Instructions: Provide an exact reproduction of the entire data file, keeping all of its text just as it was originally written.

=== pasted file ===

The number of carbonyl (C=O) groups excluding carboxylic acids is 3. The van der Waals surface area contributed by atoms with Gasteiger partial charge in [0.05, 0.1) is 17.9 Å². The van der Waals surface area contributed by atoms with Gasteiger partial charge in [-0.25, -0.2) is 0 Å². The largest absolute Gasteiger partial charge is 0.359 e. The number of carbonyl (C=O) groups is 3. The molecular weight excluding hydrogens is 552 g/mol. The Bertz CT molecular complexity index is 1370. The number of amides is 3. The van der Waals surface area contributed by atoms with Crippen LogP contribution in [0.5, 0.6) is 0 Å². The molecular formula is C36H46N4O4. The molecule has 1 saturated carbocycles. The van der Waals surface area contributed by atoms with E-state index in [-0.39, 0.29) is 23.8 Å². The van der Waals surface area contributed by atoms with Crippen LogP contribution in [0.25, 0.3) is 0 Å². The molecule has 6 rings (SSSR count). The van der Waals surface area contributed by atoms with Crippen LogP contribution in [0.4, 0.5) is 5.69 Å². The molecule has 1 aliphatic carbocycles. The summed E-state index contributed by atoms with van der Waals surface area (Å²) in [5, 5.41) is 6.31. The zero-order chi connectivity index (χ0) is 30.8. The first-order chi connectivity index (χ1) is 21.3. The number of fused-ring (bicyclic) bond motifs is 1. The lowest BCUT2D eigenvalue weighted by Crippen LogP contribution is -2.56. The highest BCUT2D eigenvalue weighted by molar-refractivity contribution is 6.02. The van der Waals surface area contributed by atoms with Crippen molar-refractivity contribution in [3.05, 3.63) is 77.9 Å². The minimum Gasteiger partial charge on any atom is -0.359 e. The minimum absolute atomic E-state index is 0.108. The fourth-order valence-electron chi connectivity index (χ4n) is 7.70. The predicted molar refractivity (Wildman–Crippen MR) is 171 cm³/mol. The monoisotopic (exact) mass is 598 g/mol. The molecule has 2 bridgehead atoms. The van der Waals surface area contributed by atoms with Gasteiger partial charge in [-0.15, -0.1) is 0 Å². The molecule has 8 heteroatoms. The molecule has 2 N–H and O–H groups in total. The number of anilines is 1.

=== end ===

The number of carbonyl (C=O) groups excluding carboxylic acids is 3. The van der Waals surface area contributed by atoms with Gasteiger partial charge in [0.05, 0.1) is 17.9 Å². The van der Waals surface area contributed by atoms with Gasteiger partial charge in [-0.25, -0.2) is 0 Å². The largest absolute Gasteiger partial charge is 0.359 e. The number of carbonyl (C=O) groups is 3. The molecular weight excluding hydrogens is 552 g/mol. The Bertz CT molecular complexity index is 1370. The number of amides is 3. The van der Waals surface area contributed by atoms with Crippen LogP contribution in [0.5, 0.6) is 0 Å². The molecular formula is C36H46N4O4. The molecule has 1 saturated carbocycles. The van der Waals surface area contributed by atoms with E-state index in [-0.39, 0.29) is 23.8 Å². The van der Waals surface area contributed by atoms with Crippen LogP contribution in [0.25, 0.3) is 0 Å². The molecule has 6 rings (SSSR count). The van der Waals surface area contributed by atoms with Crippen LogP contribution in [0.4, 0.5) is 5.69 Å². The molecule has 1 aliphatic carbocycles. The summed E-state index contributed by atoms with van der Waals surface area (Å²) in [5, 5.41) is 6.31. The zero-order chi connectivity index (χ0) is 30.8. The first-order chi connectivity index (χ1) is 21.3. The number of fused-ring (bicyclic) bond motifs is 1. The lowest BCUT2D eigenvalue weighted by Crippen LogP contribution is -2.56. The highest BCUT2D eigenvalue weighted by molar-refractivity contribution is 6.02. The van der Waals surface area contributed by atoms with Crippen molar-refractivity contribution in [3.05, 3.63) is 77.9 Å². The minimum Gasteiger partial charge on any atom is -0.359 e. The minimum absolute atomic E-state index is 0.108. The fourth-order valence-electron chi connectivity index (χ4n) is 7.70. The predicted molar refractivity (Wildman–Crippen MR) is 171 cm³/mol. The monoisotopic (exact) mass is 598 g/mol. The molecule has 2 bridgehead atoms. The van der Waals surface area contributed by atoms with Gasteiger partial charge in [-0.15, -0.1) is 0 Å². The molecule has 8 heteroatoms. The molecule has 2 N–H and O–H groups in total. The number of anilines is 1.